- 23 May 01
Dermot Stokes' 1982
The fast fading year produced few new trends – it has all the appearances of a time of consolidation rather than great innovation. Maybe we’re easing towards a new burst of energy a couple of years from now, who knows. But there was no shortage of good singles around, and one could conceivably argue that it was a more significant year for singles than albums.
The major breakthrough, if that’s the right name, came from Kevin Rowland And Dexy’s Midnight Runners, whose tinker chic and celtic soul was a warm and welcome antidote to the overdressed synth bands. ‘Come On Eileen’ and ‘Let’s Get This Straight From The Start’ both stand out as classics.
As for The Human League, who are still caught by the Jam Traffic, 1982 ends with some frustration, and perhaps a sense that there’s an awful lot of musicians out there who have them sussed. That apart the other major trends were in cover versions of vaguely dance-oriented music from the 1960’s and early ’70s, like Shirley Ellis’ ‘Clapping Song’ and ‘Iko Iko’. In many cases these were cobbled together with another trend, for pretty all-girl groups (or something like that), like The Belle Stars.
Bananarama may end up as the one group from the rend to survive, although their leaden chorality denies it. It’s hard not to see their success as related to their winsome looks. Ironically The Specials, their part-mentors, with one of The Bodysnatchers, not The Belle Stars, produced one of the most harrowing records of the year, ‘The Boiler’. A great anti-rape, anti-violence record. And while the two above-mentioned groups may have some claim to credibility, there were some right wojous offerings that came in their wake. The Castaways, Toto Coelo … names to conjure with.
There was also the return of the Classic Song. The Big Ballad, and although he’s not exactly in the mainstream of fashion, Elton John’s ‘Blue Eyes’ has to stand out as the classic classic. Great.
The year also produced some great rapping records, like Kurtis Blow’s recent ‘Tough’, Grandmaster Flash’s surprise Top ten hit ‘The Message’ and, yes, Alexei Sayle’s “Ullo John, Got A New Motor?”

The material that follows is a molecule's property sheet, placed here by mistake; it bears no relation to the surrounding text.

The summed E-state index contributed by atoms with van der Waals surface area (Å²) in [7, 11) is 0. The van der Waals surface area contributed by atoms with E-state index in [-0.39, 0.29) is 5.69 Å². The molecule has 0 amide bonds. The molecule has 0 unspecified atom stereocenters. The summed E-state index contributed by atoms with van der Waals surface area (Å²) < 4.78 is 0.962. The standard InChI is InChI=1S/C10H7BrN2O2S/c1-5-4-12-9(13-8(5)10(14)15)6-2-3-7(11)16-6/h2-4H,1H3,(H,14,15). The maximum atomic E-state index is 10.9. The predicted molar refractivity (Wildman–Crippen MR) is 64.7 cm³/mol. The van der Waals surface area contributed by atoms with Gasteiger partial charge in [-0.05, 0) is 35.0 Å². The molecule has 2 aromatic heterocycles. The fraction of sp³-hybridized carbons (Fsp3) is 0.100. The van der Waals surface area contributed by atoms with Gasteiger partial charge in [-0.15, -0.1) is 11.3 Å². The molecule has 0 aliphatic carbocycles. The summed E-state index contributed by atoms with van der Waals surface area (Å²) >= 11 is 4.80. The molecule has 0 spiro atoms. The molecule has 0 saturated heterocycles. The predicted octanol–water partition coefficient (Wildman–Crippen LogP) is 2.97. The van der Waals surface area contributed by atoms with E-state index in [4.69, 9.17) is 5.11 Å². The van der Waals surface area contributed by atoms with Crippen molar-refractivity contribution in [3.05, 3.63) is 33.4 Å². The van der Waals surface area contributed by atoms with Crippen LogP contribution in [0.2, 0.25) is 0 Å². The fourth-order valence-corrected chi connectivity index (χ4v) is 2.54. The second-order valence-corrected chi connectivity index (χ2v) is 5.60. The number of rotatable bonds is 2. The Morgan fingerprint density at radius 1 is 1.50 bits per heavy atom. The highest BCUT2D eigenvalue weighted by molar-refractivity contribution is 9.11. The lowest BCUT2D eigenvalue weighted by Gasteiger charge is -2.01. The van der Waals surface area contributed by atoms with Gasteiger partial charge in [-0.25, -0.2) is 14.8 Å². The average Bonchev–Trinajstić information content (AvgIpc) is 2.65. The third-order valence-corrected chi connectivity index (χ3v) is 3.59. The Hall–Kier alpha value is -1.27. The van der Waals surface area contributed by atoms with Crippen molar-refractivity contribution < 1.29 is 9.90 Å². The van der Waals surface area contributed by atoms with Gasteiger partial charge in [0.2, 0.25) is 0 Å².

Kid Creole made the big breakthrough with a string of hits, but The Undertones still failed to make a return to their former commercial success, despite the quality of a record like ‘The Love Parade’.
On the home front it was an active and encouraging year. The desperately needed studio mastery still seems as elusive as ever, and the crippling burdens of duty and VAT are heavier than ever, given the hard times we’re in. But Stockton’s Wing, The Blades, Brush, Tokyo Olympics, The Rhythm Kings, The Shade, Audo Da Fe, Silent Running, Some Kind Of Wonderful, Big Self, The Outfit, The Outcasts, The Prunes, and others all released fine stuff that made an essential point: that the recording process is an essential part of the business of playing music, and that there should, if anything, be even greater activity from now on.
But of course the big achievement by an Irish band (and a Gaelic speaking one at that) was Clannad’s top live hit in Britain with ‘Harry’s Game’, which proved that nothing succeeds like a good sound. The lessons handed out there, and by the other great ‘Irish’ success of the year, Dexy’s, are still being assimilated.
Elsewhere æ let’s see, The Musical Youth explosion, great singles by Robert Palmer, XTC X2, ABC, Sandie Shaw (the BEF ‘Anyone Who Had A Heart’), Yazoo x 2, the great Madness, Elvis Costello, Pulsallama, The Wolves, The Beat, The Jam, Kate Bush (‘The Dreaming’), Phil Ramocon’s ‘The Trip’, and Culture Club’s two hits, neither of which I really liked, but both of which were huge, just to keep the head in order.
- 12 Aug 22